Tag Archives: reflection

Sweet Potato + Black Bean {Beer} Chili

12 Jan

sweet potato black bean chili jewhungry blog

I’m writing this post from several thousand feet in the air as I am on a plane bound for LA, my family’s future home. This is just one of many little incidences that are screaming, “Sh*t’s getting real! Pay attention!” We are T minus 6 months away from our big family change and I’m really starting to feel it. I notice when I’m hanging with close friends or dear colleagues here in Miami, that I keep telling myself to soak it all in; pay attention to them as well and keep building these relationships. I tell myself that, no matter how overwhelmed or busy I might become once the move happens, I will need these faces and these friendships more than ever. It’s so hard to attempt to be present when half of me is already 8 months in the future wondering how I’m gonna do this.

So here I am, on a flight, which I’ve paid WAY too much money for internet usage on but I’m only 2 hours in with 3.5 hours to go so that $7 for one hour of Internet seemed worth it. Have I mentioned I hate flying? I LOVE travel. I hate flying. Maybe one day I’ll open that wound and talk about why I hate flying but for now I’m feeling way too vulnerable. Therefore, I will instead tryto focus on finding my “happy place”. I do this on every flight. If I can’t sleep or get lost in a book or there’s no movie playing, then it’s up to me to take my mind off the fact that I’m in the air, which , after ALL the dang travel I’ve done you’d think I’d be used to by now but I’m not. I once sobbed like a wee baby out of pure fear while flying over the Alps on my way to Italy (did I mention I was 19 at the time?). I’ve been known to grab onto the hands/arms of complete strangers while going through rough turbulence as my fear is that intense. For several days before a flight, I get into a bit of a dark place as my fear and anxiety start to take over a little bit. But, I’m proud to say, that even with all this fear of flying, I still get on the G. D. plane. What gets me through is a lot of praying and a lot of “happy” list making. My “happy” list is exactly as it sounds; a list of things, big or small, that make me happy. I don’t usually include the obvious things like my beloved daughter and husband because, well, if it’s not obvious by now that they are number one on that list I got some ‘splainin’ to do.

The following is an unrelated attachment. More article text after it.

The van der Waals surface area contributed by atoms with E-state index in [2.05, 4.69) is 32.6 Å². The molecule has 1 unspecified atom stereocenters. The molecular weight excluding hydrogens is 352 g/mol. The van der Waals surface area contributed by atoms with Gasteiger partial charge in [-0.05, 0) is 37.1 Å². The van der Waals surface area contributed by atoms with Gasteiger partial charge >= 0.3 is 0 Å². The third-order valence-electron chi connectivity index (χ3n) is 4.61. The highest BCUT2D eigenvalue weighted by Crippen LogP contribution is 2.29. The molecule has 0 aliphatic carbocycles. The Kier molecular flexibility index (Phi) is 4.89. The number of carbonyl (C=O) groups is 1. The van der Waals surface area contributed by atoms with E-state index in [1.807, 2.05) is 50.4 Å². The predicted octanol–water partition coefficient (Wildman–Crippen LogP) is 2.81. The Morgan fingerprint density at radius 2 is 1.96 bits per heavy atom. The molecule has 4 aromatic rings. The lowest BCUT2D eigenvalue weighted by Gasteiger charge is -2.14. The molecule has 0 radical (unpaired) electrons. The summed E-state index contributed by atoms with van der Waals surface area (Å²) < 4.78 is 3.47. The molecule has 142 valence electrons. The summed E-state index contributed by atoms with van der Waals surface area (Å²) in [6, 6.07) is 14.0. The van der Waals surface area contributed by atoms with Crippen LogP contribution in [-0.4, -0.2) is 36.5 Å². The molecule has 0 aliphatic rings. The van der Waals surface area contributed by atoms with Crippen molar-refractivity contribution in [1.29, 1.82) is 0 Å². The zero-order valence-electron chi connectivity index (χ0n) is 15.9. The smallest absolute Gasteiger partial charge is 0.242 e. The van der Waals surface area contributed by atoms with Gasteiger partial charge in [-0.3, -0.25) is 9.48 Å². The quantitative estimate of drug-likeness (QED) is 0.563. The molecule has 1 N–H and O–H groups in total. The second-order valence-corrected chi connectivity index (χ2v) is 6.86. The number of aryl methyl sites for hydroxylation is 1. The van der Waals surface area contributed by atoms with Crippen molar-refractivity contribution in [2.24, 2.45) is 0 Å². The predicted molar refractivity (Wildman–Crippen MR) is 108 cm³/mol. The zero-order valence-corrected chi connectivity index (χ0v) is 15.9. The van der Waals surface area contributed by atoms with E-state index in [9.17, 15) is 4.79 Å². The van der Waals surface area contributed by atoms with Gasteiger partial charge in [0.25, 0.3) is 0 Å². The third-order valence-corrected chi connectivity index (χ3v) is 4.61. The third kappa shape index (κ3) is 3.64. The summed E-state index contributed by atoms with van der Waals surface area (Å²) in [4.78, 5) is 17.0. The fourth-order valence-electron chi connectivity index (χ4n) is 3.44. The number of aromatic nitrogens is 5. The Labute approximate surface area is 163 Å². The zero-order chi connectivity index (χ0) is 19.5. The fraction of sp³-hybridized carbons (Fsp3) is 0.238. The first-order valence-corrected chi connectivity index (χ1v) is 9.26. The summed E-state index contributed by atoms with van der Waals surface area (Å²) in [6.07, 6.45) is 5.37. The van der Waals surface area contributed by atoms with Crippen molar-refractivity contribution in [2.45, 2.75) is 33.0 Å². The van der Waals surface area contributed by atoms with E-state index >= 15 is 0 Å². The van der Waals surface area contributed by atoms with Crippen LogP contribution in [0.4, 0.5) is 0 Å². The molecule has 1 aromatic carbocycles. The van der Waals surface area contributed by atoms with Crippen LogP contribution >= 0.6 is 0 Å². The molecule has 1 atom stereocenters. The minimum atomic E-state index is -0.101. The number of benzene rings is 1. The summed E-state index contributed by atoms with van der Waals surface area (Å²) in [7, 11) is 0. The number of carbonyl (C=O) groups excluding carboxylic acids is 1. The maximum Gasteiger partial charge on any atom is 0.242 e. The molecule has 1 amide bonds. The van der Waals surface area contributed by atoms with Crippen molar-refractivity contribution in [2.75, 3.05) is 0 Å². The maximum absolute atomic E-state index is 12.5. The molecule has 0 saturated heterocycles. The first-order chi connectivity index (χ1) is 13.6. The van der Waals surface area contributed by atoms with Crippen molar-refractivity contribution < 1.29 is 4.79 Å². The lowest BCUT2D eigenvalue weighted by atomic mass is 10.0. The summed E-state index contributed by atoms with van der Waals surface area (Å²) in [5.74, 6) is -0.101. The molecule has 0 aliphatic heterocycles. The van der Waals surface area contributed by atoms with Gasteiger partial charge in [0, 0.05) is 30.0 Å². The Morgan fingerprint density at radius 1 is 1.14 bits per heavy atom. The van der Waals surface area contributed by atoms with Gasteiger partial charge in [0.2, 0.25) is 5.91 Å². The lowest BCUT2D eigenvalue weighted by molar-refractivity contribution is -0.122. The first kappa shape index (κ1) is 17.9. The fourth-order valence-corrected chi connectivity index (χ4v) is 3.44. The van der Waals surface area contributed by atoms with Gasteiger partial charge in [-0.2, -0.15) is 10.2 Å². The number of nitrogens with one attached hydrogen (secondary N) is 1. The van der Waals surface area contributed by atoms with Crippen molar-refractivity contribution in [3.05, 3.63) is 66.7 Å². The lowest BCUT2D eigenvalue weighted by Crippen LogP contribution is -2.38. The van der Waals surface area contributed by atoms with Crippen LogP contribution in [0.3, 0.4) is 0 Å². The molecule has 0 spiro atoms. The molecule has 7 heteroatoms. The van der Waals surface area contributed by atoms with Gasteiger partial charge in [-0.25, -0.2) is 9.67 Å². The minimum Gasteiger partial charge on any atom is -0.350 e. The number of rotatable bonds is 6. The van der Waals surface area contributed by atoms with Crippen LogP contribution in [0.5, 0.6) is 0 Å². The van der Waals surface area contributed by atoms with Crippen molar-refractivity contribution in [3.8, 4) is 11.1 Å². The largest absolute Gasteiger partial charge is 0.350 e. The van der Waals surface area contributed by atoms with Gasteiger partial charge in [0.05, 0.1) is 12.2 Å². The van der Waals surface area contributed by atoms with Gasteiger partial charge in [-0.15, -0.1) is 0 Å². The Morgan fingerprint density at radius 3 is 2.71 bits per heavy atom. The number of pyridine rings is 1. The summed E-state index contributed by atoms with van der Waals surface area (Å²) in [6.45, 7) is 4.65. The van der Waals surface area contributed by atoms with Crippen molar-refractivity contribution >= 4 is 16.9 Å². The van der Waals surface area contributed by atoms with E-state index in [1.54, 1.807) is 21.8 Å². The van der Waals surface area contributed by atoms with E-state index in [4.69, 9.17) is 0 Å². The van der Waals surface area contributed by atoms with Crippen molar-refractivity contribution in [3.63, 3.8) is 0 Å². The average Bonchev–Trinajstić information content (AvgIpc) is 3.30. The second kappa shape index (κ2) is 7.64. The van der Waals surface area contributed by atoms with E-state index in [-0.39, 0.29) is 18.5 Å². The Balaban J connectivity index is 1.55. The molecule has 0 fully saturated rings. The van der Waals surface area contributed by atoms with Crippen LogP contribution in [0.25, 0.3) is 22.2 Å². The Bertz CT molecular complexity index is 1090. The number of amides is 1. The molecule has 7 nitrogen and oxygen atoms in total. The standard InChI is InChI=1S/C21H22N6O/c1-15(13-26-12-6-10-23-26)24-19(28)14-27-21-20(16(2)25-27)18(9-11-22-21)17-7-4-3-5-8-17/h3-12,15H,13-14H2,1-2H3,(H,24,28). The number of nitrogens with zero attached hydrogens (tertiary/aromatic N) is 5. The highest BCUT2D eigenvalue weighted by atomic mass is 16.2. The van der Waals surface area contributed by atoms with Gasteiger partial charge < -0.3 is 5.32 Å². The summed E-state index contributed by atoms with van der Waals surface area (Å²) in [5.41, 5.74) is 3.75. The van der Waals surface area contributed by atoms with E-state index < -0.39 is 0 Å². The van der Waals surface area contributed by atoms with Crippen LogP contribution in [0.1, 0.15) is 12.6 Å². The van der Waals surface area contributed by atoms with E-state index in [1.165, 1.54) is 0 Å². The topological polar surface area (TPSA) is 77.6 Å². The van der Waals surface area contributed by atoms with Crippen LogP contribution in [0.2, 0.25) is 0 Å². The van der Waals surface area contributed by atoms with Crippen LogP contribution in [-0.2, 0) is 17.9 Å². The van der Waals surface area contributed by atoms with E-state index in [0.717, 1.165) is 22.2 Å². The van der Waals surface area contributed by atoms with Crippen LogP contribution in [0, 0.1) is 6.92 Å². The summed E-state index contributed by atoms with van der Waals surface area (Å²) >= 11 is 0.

So here’s my latest list of the most recent top 6 items making it to my “happy” list. I hope y’all have a great week. Sending love and Bloody Mary’s from 10,000 feet. xox

Happy List:

1. Le Creuser/This American Bite/My first win – If you follow Jewhungry on Facebook, you might have seen that I won the 2013 Most Inspiring Recipe contest being hosted by Yosef over at This American Bite. I’m not sure who nominated me but it shockingly wasn’t myself and even more shocking? I won! I’ve never won anything before so that fact that I won a recipe contest still blows my mind PLUS the fact that I won a 5 qt. Le Creuset Dutch Oven! I’m still so grateful/excited I could pee a little.

2. The hubby and I saw The Secret Life of Walter Mitty on my last day of winter break. We were exhausted and a little vulnerable due to the fact that the kiddo had a bout of sleep-regression, which I’m happy to report is no longer an issue. We were hoping to see a “feel good” movie and this one absolutely fulfilled our expectations. Go see it. You will not regret it.

3. It dipped down into the 40s last week in Miami. I made potato leek soup. We pulled out the down comforter, put on a movie and snuggled on a school night. ‘Twas awesome.

4. I signed on the dotted line and hired a real life designer, Sara Bee Jensen, to upgrade the blog. She’s super talented and inspiring. I “met” her through my girl Maggie over at The Rural Roost. Sara redesigned Maggie’s site and the work was so beautiful I knew I needed to get over myself and hire her. For inspiration, Sara asked me to make a board on Pinterest of colors, fonts, textures, styles that inspire me. I had so much fun with that I can’t even describe it. It was like a creativity high. It also is very clear to me that I shouldn’t fight it anymore, I love neon pink. Thank you Miami.

5. Collaborations are coming. More cooking. More opportunities. It’s such an honor and such a privilege. Gets me giddy just thinking about it.